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How to Implement Developmentally Appropriate Practice

You may be differentiating by reading level, interest, and learning style, but are you differentiating based on student development?

Teachers use “developmentally appropriate practice” — a method praised by psychologists and education researchers alike — to personalize instruction based on cognition, social-emotional development, and each student’s approach to learning. While traditionally thought of as an early childhood education practice, the concept has implications for middle and high school students too. As former high school English teacher Kristen Singer explains, “Developmentally appropriate teaching is important for middle and high school students. A student can be 17 years old chronologically, but may have experienced a trauma that stunted their emotional or cognitive growth in ways that aren’t always obvious at first glance. If teachers are able to assess developmental delays early on, they can catch them and adjust their teaching.”

But how to integrate DAP into a 21st century classroom? Using research from the Center for Disease Control (CDC), the folks at Albert developed a checklist to monitor student development along with a chart full of developmentally appropriate lesson hacks.

Student Development Checklist

The following checklist was designed to help you identify student growth in terms of cognition, approach to learning, and social-emotional development. Gauge individual development at the beginning of the year by observing each learner and translating the checklist below into student-friendly statements to track and support student growth.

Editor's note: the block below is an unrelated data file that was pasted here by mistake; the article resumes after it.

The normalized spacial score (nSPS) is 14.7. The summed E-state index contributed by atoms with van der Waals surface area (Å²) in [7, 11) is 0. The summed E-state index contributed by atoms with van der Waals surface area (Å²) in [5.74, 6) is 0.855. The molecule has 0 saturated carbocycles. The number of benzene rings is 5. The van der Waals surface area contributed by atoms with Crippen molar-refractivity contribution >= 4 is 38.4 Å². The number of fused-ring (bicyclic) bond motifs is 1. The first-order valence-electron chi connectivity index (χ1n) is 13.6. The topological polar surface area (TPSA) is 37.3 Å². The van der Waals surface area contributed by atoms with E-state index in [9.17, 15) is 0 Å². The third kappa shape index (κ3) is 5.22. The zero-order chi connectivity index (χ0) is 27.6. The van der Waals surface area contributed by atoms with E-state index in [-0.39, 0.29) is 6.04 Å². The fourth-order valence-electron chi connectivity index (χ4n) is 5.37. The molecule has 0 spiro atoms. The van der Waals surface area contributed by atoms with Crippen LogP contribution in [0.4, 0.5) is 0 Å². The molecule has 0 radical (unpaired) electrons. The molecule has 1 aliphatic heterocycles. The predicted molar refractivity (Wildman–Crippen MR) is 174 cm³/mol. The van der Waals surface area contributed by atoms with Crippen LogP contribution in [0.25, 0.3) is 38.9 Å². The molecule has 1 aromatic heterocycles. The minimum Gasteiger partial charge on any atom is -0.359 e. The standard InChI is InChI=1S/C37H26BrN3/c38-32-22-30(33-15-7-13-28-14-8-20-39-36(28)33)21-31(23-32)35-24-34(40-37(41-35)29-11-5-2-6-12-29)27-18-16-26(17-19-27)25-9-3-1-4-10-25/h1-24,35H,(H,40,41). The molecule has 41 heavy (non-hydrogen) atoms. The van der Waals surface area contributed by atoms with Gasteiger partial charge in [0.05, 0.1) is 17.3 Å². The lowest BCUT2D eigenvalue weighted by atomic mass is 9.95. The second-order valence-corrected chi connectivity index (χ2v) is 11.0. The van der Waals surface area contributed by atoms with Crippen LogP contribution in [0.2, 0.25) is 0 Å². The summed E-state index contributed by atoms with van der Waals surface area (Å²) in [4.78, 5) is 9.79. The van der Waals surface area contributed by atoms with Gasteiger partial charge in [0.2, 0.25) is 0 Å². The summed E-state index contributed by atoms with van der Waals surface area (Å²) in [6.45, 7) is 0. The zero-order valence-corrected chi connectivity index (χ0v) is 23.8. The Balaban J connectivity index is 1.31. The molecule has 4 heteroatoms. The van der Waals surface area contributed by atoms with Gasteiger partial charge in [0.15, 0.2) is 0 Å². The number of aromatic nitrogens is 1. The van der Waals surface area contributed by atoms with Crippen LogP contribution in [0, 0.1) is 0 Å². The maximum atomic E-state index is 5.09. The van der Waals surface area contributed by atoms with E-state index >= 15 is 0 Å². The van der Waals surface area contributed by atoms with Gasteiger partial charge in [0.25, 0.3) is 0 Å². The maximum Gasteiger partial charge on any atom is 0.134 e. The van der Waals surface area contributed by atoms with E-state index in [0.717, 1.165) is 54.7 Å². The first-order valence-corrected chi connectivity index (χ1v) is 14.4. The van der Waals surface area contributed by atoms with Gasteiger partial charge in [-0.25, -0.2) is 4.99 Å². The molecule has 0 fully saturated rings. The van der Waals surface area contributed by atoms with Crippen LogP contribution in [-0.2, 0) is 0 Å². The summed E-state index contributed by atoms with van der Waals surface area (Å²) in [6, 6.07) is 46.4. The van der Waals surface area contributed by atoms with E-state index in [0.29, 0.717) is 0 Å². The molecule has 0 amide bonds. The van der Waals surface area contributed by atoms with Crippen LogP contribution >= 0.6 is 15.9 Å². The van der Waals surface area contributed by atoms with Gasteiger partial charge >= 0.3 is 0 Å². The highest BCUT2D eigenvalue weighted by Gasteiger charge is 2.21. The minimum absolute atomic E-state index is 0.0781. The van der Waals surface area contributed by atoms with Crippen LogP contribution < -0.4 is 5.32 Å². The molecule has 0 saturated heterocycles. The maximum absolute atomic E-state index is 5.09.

aCDC, n.d.; bCrain, 1985; cDenham, Wyatt, Bassett & Knox 2009; dMedlinePlus, Adolescent Development, 2018; eMedLinePlus, School-age Children Development, 2018; fWood, Yardsticks: Children in the Classroom Ages 4-14

Developmentally Aligned Modifications Table

Once you characterize each learner, you can begin to tweak your lessons and adapt assignments accordingly. Our chart below provides modifications by growth stage; these can be used to make adjustments based on student development.

Applying the Practice

You identified which developmental milestones your students demonstrate and glanced over the developmentally aligned modifications table — now what? Based on where your students are, you can begin to adapt your lessons and assignments, both formally and informally. If you notice a group of eighth-grade students demonstrate middle childhood (9-11 years) social-emotional characteristics or struggle to complete work in groups, you may want to assign each student a role (e.g., scribe, timekeeper, etc.).

You may also want to differentiate assignments based on class period, depending on where each class falls. Let’s say you have three sections. If students in your first section demonstrate teenage social-emotional development, have them lead a Socratic seminar. Alternatively, if students in your second hour display characteristics of young-teen social-emotional development, have them participate in 8-10-student discussions.

There are many other creative approaches to support your students in developmentally appropriate ways. Use these as guidelines, but tweak and modify based on what your students need. Ultimately, it is at the discretion of the teacher to adapt lessons and assignments to each learner’s unique needs.

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Article written by The Team

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